Want a quick way to gauge just how popular Chimera is becoming? Just look at the number of Mac sites that are sporting "favico.ico" files. Favorite icons - previously a Windows IE-only thing - are now available to Mac users via Chimera.

This site doesn't have one (yet), but and do.

NeverQuark Nights

Quark and NeverWinter Nights (for the Mac and Linux) made Wired's "Top 10 Vaporware of 2002" list. My personal list includes the Mac version of Unreal that shipped for Windows and Linux a few months ago as well as real online gaming for my GameCube. Maybe next year…

Boring Professors Lose to WiFi

When I was in college, I listened to the professors to whom i wanted to listen, and ignored those which I wanted to ignore, keeping half an ear on them for things that may be on a test. I taught myself Calculus 3 because the professor was such an entire bore I considered att class at all to be a waste of time, and simply showed up often enough that the prof didn't utterly despise me.

This article from the New York Times talks about professors competing with WiFi students (or rather, students with computers and access to a WiFi network). I don't rememeber how many emails I sent or how many AIM conversations I had during my classes the last two years i was at school, but the numbers were fairly high. Just one hint to students: make sure your computer is muted…

MWSF Predictions

apple.gifI am blogging this just so I can go back to it and look at how many things they got wrong.

An iPDA? Apple buys Xerox? Those seemed the most laughable. But we'll see who's wearing the egg in a week or so...

I wish I was going. The shows are always interesting, after all. But I should be (again) at WWDC this year, and that's far more practical an event to attend than a trade show. Will I go to Miami to watch the stream or do it on the Web? I'm not sure yet...

Chimera Bugs and Site Mods

I totally changed some things about this site today. I sat, frustrated, for about five hours after the design was done due to some weird ass bug in Chimera (and, as it turns out, Mozilla itself). The bug is simple: view my December 2002 archives and look at the black 1-pixel border that should go around all the "white stuff."

Instead, the bug causes the black line to draw upwards through the red area at the top, here, and fails to draw it at some places along the white area (not at other points though). The bug is tied to how long some lines (from various posts - for instance the "Miami-Dade" line from my Waiters post) are. Changing font sizes (via Chimera, not in source) does not fix the bug... but modifying the entry to remove some plain old text (even if it's a bunch of  's or "blah blah blah") fixes the bug.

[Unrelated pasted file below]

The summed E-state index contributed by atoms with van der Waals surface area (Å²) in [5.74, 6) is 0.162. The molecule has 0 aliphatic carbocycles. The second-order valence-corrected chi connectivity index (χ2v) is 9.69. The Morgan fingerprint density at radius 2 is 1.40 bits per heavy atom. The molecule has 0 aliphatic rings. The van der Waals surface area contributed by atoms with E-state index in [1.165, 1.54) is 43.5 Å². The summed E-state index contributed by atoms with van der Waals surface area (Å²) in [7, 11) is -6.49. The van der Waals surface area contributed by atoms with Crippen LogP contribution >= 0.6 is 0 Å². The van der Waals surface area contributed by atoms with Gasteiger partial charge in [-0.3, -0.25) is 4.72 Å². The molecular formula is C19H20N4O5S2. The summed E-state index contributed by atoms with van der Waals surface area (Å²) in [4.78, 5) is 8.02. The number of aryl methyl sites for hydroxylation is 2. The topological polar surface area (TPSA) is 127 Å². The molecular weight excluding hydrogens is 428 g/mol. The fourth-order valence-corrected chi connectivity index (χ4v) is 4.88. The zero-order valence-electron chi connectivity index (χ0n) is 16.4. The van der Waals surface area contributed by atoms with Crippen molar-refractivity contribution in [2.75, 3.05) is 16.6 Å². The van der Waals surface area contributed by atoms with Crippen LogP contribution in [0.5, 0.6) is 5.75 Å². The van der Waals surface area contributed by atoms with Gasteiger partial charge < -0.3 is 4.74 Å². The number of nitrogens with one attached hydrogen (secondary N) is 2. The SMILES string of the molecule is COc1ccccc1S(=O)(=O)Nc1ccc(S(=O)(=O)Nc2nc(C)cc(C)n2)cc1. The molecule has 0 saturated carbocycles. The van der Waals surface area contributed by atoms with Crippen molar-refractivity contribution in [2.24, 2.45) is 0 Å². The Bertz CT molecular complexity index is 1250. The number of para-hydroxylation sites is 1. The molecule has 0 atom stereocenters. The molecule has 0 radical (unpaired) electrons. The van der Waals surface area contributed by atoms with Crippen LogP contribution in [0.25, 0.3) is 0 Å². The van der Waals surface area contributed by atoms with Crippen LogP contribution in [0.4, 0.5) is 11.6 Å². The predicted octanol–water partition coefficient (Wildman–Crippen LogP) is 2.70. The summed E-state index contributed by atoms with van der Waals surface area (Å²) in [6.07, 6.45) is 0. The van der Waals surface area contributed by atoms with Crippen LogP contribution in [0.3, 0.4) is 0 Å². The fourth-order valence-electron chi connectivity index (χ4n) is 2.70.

Anyway, further changes will be coming shortly. It's pretty boring as it is right now... so we'll see what i can do to spice it up a little.

Microsoft Longs for Longhorn

Two articles, this one and this one talk about Microsoft's Longhorn. Apparently (go figure) it's run into some problems. The second article mentions the fact that thousands of engineers are working on Longhorn. Thousands. I guess each is responsible for writing their own major bug, with incentives going to those who take the time to wrote two or more… 😉

At any rate, moving the filesystem to a database (would there still be "files" per se? I dunno) has proven more difficult than they initially expected. Maybe we'll find out in 200…8?


Apparently I'm an ISTP. My "Meyer-Briggs" personality type, anyway. I encourage you to check out your own type at that link...

As to ISTPs, well:

People of this type tend to be: logical, pragmatic, and matter of fact; quiet, unassuming, and autonomous; realistic, pragmatic, and aloof; impulsive and curious about the physical world; flexible and resourceful; objective and unemotional. The most important thing to ISTPs is the freedom to act independently and follow their impulses.

2003 Predictions

Not mine, but from TextIsm come some 2003 predictions, including:

JUNE In a coffee shop, a woman with a BA in English will admit her affection for J.R.R. Tolkien, causing her companion, whom she will just have met after a lengthy exchange via an online dating service, to glaze over and think about dinner, which he will consume alone.